Hemoglobinopathies are a group of common inherited disorders of hemoglobin (Hb) that can be broadly categorized into quantitative disorders (which involve imbalance in the number of globin chains) and qualitative disorders (which result in structural Hb changes). Quantitative globin defects result in thalassemias. Qualitative defects may be benign (clinically and hematologically insignificant) or may be associated with sickle cell disease, Hb instability, or changes in oxygen affinity (as in methemoglobinemia). Identification of the underlying pathogenic Hb variant or variants that lead to hemoglobinopathy is important for treatment and genetic counseling. Universal newborn screening panels include testing for sickle cell anemia, the most common hemoglobinopathy; other hemoglobinopathies may not be identified until later in life. Laboratory testing is also used to diagnose and monitor hemoglobinopathies.
Quick Answers for Clinicians
Hemoglobinopathies are the result of variants in the globin genes that lead to quantitative changes in hemoglobin (Hb) production (thalassemias) or structural Hb variants. These changes in turn lead to altered oxygen affinity, red blood cell (RBC) abnormalities, and hemolytic anemia. More than 1,000 Hb variants have been identified, many of which are benign (clinically and hematologically inconsequential). Sickle cell disease, the most common hemoglobinopathy, occurs when at least one HbS variant is present with a second pathogenic beta globin variant; the variants result in abnormal Hb. For more information on pathogenic Hb variants, see the Human Hemoglobin Variants and Thalassemias database.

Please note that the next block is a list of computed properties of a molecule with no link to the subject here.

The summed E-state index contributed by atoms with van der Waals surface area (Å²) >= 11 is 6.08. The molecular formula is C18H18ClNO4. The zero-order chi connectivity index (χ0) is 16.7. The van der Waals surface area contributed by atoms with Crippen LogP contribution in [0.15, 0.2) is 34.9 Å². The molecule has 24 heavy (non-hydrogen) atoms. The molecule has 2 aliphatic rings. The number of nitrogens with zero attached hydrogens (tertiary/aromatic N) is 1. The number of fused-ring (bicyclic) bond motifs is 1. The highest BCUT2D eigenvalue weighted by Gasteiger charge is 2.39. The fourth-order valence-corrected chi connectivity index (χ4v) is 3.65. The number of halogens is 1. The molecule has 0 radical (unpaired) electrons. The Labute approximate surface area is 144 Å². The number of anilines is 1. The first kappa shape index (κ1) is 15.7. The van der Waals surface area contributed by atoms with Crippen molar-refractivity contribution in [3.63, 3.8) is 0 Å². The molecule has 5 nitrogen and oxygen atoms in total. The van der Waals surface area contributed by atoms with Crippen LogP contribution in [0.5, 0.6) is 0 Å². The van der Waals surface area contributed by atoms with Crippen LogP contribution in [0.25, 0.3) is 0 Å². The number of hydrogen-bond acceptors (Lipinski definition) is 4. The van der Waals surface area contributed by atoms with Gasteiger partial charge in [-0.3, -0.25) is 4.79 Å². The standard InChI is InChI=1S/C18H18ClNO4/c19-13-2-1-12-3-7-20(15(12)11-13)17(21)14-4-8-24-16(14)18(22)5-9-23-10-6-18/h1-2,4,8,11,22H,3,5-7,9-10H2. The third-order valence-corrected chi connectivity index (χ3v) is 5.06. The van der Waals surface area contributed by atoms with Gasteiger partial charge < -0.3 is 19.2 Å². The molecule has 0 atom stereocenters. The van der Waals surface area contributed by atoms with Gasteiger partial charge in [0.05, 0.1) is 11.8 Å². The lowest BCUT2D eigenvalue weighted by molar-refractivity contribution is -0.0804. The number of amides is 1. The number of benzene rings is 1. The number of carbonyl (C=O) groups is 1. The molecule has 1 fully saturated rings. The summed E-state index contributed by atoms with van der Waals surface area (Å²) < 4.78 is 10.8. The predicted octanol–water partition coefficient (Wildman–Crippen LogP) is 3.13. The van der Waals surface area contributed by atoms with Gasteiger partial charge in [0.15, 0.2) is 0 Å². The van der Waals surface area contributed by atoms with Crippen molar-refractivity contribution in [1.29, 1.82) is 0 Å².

Sickle cell disease presents with hemolytic anemia and intermittent occlusion of the vasculature due to broken down red blood cells (RBCs). Suggestive clinical findings include otherwise unexplained anemia, severe anemia with splenomegaly, recurrent severe pain, and stroke. Common findings on a peripheral smear include sickle cells and other abnormal RBCs. Because hemoglobin F (HbF) is present at birth, neonates with sickle cell disease are usually healthy but develop symptoms as they get older.